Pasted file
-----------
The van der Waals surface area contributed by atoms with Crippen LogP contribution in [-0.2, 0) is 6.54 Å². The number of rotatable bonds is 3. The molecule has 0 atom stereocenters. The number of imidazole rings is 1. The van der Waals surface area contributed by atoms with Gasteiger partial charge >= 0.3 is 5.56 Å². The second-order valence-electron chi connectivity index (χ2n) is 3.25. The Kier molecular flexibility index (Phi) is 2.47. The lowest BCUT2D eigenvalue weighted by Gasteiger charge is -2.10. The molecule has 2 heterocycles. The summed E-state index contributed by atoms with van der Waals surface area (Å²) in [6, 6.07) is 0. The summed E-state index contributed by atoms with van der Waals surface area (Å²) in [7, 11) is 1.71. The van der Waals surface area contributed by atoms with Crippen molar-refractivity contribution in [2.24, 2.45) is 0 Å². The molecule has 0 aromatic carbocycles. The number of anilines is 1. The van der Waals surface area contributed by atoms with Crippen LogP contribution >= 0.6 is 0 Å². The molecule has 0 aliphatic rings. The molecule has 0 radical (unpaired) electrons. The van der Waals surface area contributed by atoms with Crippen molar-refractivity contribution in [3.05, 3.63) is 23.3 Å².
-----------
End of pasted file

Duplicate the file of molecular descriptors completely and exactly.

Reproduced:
The van der Waals surface area contributed by atoms with Crippen LogP contribution in [-0.2, 0) is 6.54 Å². The number of rotatable bonds is 3. The molecule has 0 atom stereocenters. The number of imidazole rings is 1. The van der Waals surface area contributed by atoms with Gasteiger partial charge >= 0.3 is 5.56 Å². The second-order valence-electron chi connectivity index (χ2n) is 3.25. The Kier molecular flexibility index (Phi) is 2.47. The lowest BCUT2D eigenvalue weighted by Gasteiger charge is -2.10. The molecule has 2 heterocycles. The summed E-state index contributed by atoms with van der Waals surface area (Å²) in [6, 6.07) is 0. The summed E-state index contributed by atoms with van der Waals surface area (Å²) in [7, 11) is 1.71. The van der Waals surface area contributed by atoms with Crippen molar-refractivity contribution in [2.24, 2.45) is 0 Å². The molecule has 0 aromatic carbocycles. The number of anilines is 1. The van der Waals surface area contributed by atoms with Crippen LogP contribution >= 0.6 is 0 Å². The molecule has 0 aliphatic rings. The molecule has 0 radical (unpaired) electrons. The van der Waals surface area contributed by atoms with Crippen molar-refractivity contribution in [3.05, 3.63) is 23.3 Å².